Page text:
Tag Archives: depression

My 1st letter to the editor!

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Today, I did something that I’ve never done before… After reading a newspaper article, I wrote a scathing letter to the editor!
Disclaimer: Although I did write the letter, it wasn’t actually scathing, nor even that harsh. (Sorry, I’m Canadian.)

One of the things bouncing all over my social media today during Bell Let’s Talk Day was an opinion piece published in the Globe and Mail on Jan 28th, “People with mental illness don’t need more talk” by Philip Moscovitch.

I don’t know Mr. Moscovitch personally, but after stalking browsing his online profiles, I see that we have a lot in common. We both live in Nova Scotia, we both really enjoy fermented beverages, and we both love to write. (And while he may be MUCH more successful at the writing-thing than I am, I figure I could give him a hell of run for his money in the fermented beverage category!) Perhaps most importantly, however, we’ve both been personally and significantly impacted by mental illness.

I’m not going to summarize his article for you because I want you to actually read it yourself. (Again, the link.) You will discover that it’s extremely well written and that his points are clear, concise, and CORRECT. Yep, I pretty much agree with everything he has to say. Why then, you might ask, did I feel the burning need to write a letter of rebuttal to the editor of the Globe? (Don’t worry, I recognize that I’m being overly dramatic.)

Well, here’s the gist of it… I agree with Mr. Moscovitch’s opinion about Bell Let’s Talk Day, but with an important proviso:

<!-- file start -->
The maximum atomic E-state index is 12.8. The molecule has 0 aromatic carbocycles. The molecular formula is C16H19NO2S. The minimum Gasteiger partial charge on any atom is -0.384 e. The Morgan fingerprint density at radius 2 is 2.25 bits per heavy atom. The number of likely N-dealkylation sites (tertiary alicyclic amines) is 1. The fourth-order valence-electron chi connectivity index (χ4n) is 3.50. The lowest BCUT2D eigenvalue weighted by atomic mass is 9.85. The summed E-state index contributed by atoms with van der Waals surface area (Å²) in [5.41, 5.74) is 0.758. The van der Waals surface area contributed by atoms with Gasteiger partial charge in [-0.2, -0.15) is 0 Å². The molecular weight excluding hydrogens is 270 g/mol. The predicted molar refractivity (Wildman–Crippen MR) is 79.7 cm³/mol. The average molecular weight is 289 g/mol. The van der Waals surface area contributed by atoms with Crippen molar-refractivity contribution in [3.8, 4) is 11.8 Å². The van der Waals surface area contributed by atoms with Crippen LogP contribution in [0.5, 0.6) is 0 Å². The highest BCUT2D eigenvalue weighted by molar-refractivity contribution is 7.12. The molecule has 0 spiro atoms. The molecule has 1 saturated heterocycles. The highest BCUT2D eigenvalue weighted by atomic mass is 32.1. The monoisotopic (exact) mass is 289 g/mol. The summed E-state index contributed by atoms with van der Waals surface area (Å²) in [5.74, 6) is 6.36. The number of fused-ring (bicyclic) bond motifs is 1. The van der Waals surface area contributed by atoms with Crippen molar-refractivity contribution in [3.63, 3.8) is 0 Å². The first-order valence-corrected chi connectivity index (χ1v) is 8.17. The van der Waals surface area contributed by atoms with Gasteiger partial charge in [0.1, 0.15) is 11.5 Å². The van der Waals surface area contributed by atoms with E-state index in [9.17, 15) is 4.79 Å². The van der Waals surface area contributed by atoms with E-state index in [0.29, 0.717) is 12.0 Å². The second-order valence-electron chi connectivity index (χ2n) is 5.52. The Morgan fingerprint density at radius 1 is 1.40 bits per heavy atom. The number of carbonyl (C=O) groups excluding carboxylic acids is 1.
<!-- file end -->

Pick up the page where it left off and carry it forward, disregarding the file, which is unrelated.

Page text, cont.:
Yes, 24 hours of “talking” is not enough. While it’s fantastic that $7 million (CDN) will be raised today to support mental health initiatives, it still burns that Canada’s mental health care is so grievously underfunded that it requires this corporate charity.

HOWEVER, as I once wrote in this post, I’m okay with being a bit two-faced regarding #BellLetsTalk. I shamelessly happily shared and tweeted my butt off today, to make the most of what was being offered. I will also gladly continue to be a “dancing monkey” and give talks about my own mental illness, because every time I do, I save lives. This is not hyperbole. After almost every one of my talks, someone asks to speak to me privately and then discloses that they are in serious crisis. I then put everything on hold and help them find help.

I spend A LOT of time doing this “dance” and I do it all for free. And, on the odd occasion that I’m gifted with an honourarium (yes, even by Bell), I turn that money around to support the initiatives I know are more crucial. And while I certainly agree a colouring book in the break room isn’t what’s desperately needed, if it’s that’s only thing that’s being offered to me today, you can bet I’m going to colour the shit out of it!

Anyway, Mr. Moscovitch, thanks for getting so many people talking and thinking about the chasms in our mental health services with your excellent article. (You do WFNS proud!) Most importantly, however, thank you for advocating so well for your son and others who live with psychosis.

Just as you predicted, most of my conversations today were about “mental health”, but I have a mental illness and have come perilously close to losing my life because of it. Maybe it’s due to this commonality with your son, and because my family has never once stumbled on any of the many hurdles my illness has thrown at them, that I was so moved by your article. Honestly, the pure love from which it was written was nearly blinding.

Wishing you nothing but the best,
Stephanie

The Holidays – It’s Complicated